Most fantasy owners have tales of garbage time moments that either propelled them to victory or doomed them to defeat. Meaningless yards gained by Maurice Jones-Drew in a Monday night contest once lost me a first-round playoff bye – I lost by the razor-thin margin of half-a-point. But truly, even these moments are assigned an unearned importance, as every yard gained or point scored counts exactly the same in fantasy no matter the context in which it is tallied (which is why owners who always want to have someone starting on Monday night are infuriatingly wrong – you put your best lineup out there no matter when they play, except for Thursday night games, where the short turn-around time often leads to sloppy and uninspired play). In fantasy football, every play in which your player is involved is important (as is the number of plays in which he is involved), but no play is more important than another within the context of a game. A yard is a yard is a yard.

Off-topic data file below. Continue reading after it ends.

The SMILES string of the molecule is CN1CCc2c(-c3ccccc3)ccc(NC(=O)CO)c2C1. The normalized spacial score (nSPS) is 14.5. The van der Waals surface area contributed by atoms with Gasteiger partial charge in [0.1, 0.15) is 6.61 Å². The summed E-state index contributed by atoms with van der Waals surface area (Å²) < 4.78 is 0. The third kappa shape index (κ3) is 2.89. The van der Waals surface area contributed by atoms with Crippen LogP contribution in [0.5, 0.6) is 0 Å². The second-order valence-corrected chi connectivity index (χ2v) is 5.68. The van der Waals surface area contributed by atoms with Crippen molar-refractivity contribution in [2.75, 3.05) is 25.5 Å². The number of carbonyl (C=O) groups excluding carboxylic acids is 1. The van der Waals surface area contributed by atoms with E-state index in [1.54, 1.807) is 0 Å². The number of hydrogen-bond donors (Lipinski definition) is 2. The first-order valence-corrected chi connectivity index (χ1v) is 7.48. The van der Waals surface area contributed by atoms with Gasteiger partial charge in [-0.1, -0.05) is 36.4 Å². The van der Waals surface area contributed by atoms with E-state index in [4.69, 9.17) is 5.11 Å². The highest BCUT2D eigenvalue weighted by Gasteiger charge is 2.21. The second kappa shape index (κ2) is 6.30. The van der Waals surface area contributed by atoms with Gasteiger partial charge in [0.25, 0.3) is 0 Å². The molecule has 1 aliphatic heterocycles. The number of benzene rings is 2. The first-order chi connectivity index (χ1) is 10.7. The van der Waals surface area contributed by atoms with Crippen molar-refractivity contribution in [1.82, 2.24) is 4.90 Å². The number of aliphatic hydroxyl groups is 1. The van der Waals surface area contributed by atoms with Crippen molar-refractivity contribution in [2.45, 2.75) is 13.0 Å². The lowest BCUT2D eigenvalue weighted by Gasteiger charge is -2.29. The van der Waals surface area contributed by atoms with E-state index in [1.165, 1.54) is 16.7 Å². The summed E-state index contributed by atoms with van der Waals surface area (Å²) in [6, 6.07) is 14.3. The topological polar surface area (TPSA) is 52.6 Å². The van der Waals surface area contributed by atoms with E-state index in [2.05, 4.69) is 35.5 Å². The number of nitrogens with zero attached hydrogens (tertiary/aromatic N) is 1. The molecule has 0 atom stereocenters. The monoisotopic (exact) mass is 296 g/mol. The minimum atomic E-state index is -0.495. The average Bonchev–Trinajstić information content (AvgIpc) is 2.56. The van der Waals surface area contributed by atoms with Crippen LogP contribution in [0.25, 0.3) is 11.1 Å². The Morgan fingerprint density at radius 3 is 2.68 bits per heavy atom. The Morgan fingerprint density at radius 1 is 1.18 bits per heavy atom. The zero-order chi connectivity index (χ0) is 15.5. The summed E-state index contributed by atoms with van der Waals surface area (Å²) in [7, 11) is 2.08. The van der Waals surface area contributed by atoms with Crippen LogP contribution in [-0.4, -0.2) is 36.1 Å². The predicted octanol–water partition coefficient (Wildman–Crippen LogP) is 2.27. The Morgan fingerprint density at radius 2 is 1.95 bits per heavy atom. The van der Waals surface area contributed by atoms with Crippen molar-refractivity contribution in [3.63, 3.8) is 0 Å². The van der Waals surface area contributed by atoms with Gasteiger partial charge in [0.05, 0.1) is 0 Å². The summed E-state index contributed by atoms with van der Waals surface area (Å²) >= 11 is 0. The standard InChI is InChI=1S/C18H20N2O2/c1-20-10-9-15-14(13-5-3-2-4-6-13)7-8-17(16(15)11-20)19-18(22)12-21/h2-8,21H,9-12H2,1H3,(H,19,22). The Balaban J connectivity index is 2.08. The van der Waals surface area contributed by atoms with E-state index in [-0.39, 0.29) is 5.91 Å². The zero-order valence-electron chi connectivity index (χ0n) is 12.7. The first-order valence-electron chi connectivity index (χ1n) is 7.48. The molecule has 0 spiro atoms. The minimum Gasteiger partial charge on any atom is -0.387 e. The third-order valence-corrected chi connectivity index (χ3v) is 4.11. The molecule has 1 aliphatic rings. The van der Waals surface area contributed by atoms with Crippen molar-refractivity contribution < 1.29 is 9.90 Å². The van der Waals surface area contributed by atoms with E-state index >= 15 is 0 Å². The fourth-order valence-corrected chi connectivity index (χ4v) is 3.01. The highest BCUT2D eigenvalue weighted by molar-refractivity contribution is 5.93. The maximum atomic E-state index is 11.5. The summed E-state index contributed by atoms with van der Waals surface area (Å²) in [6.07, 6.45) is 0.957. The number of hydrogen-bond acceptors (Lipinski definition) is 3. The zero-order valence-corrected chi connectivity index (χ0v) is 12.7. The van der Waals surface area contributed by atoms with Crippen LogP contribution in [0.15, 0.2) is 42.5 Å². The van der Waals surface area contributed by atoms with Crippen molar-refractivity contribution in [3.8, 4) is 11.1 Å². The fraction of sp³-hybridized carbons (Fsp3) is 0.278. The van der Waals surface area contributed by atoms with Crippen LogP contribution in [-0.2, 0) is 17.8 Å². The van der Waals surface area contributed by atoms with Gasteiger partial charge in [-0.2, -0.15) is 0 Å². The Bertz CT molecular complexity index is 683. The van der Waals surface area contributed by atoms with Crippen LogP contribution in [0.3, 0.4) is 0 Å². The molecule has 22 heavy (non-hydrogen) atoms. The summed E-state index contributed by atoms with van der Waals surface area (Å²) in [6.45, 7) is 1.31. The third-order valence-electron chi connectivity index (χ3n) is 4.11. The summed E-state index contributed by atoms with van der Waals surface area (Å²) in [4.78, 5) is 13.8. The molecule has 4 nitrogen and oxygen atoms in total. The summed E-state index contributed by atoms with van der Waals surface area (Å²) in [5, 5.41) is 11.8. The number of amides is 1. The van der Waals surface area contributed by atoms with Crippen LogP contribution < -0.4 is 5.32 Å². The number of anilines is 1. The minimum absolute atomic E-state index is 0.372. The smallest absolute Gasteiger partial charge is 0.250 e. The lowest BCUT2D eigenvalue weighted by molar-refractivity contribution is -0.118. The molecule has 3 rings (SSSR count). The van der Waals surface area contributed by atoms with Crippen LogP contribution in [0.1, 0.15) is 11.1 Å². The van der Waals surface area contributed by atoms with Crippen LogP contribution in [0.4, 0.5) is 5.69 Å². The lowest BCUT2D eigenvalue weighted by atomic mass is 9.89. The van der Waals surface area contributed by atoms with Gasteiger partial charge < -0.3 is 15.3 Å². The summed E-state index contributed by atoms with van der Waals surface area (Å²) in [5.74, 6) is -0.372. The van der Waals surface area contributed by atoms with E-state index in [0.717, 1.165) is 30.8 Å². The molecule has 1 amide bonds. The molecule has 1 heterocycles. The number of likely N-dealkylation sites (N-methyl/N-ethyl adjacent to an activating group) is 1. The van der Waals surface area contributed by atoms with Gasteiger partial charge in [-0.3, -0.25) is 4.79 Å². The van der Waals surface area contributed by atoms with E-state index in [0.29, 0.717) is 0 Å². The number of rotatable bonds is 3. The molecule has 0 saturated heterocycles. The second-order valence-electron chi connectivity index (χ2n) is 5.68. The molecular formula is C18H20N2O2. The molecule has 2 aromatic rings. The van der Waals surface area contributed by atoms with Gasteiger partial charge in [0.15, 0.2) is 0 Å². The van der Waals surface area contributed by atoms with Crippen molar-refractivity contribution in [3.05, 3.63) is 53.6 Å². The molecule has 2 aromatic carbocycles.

Now, some quick sit and start advice for the upcoming Week 5. Start any and all Denver WRs and TE Julius Thomas. In most prolific offenses there is usually an odd man out somewhere, on a game by game basis, but Manning is seemingly performing a loaves and fishes act this season, producing gaudy numbers for everyone beyond what seems possible for a mere sixty minutes of football. Start Kenbrell Thompkins. Start Darren Sproles. Start Michael Vick over whoever it is you drafted ahead of him, unless that person is Manning, Brees, or maybe Rodgers. Treat Phillip Rivers the same way. Feel my heart break a little as I tell you to sit C.J. Spiller (even if he is active after his injury). Sit everyone connected with the New York Giants except Victor Cruz – you can start him. Continue to start the Kansas City defense – they are real. Think about sitting the Houston Texans defense if you have a better matchup available – the 49ers are radioactively unpredictable right now, a Schrodinger’s team that is simultaneously good and terrible until their game is observed. And whatever you do, check over your lineups and sit anyone who has a bye – if you don’t, you are disrespecting your opponent, your league, and yourself.